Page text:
The fact is that the “Google” background investigation and the “background investigation that the other firm did” are not really background investigations at all. Neither are those $15 online “background checks.”

Which is why they fail.

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There are a number of things that are included in a background investigation that go beyond what is looked at in a typical background check.

While a background check typically includes criminal background checks, driving records (if the job demands the skill), verification of past employment, verification of academic degree and a credit check, a background investigation gathers information from various disparate sources to create a more accurate, comprehensive and complete picture of a person’s past.

Each investigative firm will have its own set of information that is researched, but in the most comprehensive forms of a background investigation, the following information should be included in a background investigation:

1Personal Identifier Verification – Identifiers such as a date of birth and Social Security number are key to linking criminal records, bankruptcy records and other public records to the subject of the extensive background check.

2Address History Verification – Knowing where the individual has lived is critical to determining which courts are necessary to search in order to identify any historical civil and criminal history, and to find information from other public records sources.

3Professional History Verification – A timeline of any employment affiliations, board memberships and nonprofit affiliations can show a history of affiliations with organizations riddled with scandals.

4News Media Review – Most people are under the false impression that all news media publications are easily accessible on the Internet. Historical and international comprehensive news media can identify past issues that can’t be found on the Internet.

5Internet Searches – With the explosion of social media and the perceived “anonymity” of the Web, some people will put just about anything on the Internet.

6Corporate Affiliation – U.S.-based corporations where the individual is a corporate officer or registered agent can identify businesses or hidden affiliations.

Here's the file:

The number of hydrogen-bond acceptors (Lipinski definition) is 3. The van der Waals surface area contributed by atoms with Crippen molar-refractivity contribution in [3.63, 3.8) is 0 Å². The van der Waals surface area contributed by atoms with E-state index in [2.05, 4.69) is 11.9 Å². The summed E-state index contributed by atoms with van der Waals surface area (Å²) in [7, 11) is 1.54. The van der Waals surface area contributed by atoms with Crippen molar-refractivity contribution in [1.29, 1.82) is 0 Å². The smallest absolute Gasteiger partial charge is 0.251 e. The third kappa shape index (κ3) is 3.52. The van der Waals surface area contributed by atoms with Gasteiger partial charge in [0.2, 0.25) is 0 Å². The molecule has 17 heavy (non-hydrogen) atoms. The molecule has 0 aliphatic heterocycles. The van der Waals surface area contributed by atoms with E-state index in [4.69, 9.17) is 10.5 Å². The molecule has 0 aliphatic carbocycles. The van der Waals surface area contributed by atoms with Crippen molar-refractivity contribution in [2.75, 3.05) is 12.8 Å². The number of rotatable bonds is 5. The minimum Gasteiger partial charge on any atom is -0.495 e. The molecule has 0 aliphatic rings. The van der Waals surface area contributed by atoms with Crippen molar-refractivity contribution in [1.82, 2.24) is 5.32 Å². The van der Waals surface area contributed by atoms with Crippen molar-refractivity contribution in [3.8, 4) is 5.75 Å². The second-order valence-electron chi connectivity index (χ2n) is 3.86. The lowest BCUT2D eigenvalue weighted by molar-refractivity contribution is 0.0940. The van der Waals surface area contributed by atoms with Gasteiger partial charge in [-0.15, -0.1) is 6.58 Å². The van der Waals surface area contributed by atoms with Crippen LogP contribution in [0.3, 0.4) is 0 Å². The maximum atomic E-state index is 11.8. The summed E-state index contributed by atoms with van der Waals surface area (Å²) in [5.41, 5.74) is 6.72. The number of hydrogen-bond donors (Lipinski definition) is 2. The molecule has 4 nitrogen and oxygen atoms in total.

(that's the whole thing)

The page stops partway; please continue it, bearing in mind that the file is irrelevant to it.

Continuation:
7Criminal Record History (State and Federal) – Checking local and state criminal records is one of the most important facets of a background investigation. It’s essential to conduct research at local courthouses or at other official government repositories of information.

8Civil Litigation (State and Federal) – As with criminal record history, it’s essential to conduct research at local courthouses, official government repositories, or proprietary databases that cover the jurisdictions in which the individual has lived. Records of civil litigation can identify disputes with previous business partners, harassment allegations or a history of litigiousness.

9Bankruptcy Records – A history of bankruptcy or financial issues could reveal critical financial details.

10U.S. Tax Court Records – U.S. Tax Court records can reveal unpaid taxes or disputes over taxes, which can lead to further information on income or assets.

11UCC Filings – Has the person been a creditor or debtor in any UCC filings? Did he or she pledge any assets as part of financing?

12Assets – Information relating to real property, motor vehicles, watercraft and aircraft records may show a pattern of living beyond one’s means.

13Judgment Filings – A history of judgment filings may identify a history of financial issues and/or litigiousness.

14Lien Filings – Similar to judgment filings, historical state or federal tax liens may show a history of financial trouble.

15Department of Motor Vehicle Records – A driving record request can identify traffic violations and, in most states, driving under the influence records, which some states consider a criminal record.

16Professional Licensing Verification – Records with local, state or federal regulatory bodies may reveal regulatory actions against professional licensees, such as a certified public accountant, doctor, nurse, an attorney or even a private investigator.

17Professional Affiliations – In addition to having a professional license, professionals typically are affiliated with organizations that award certain credentials or designations, but you don’t know if they are really part of the organization unless you check.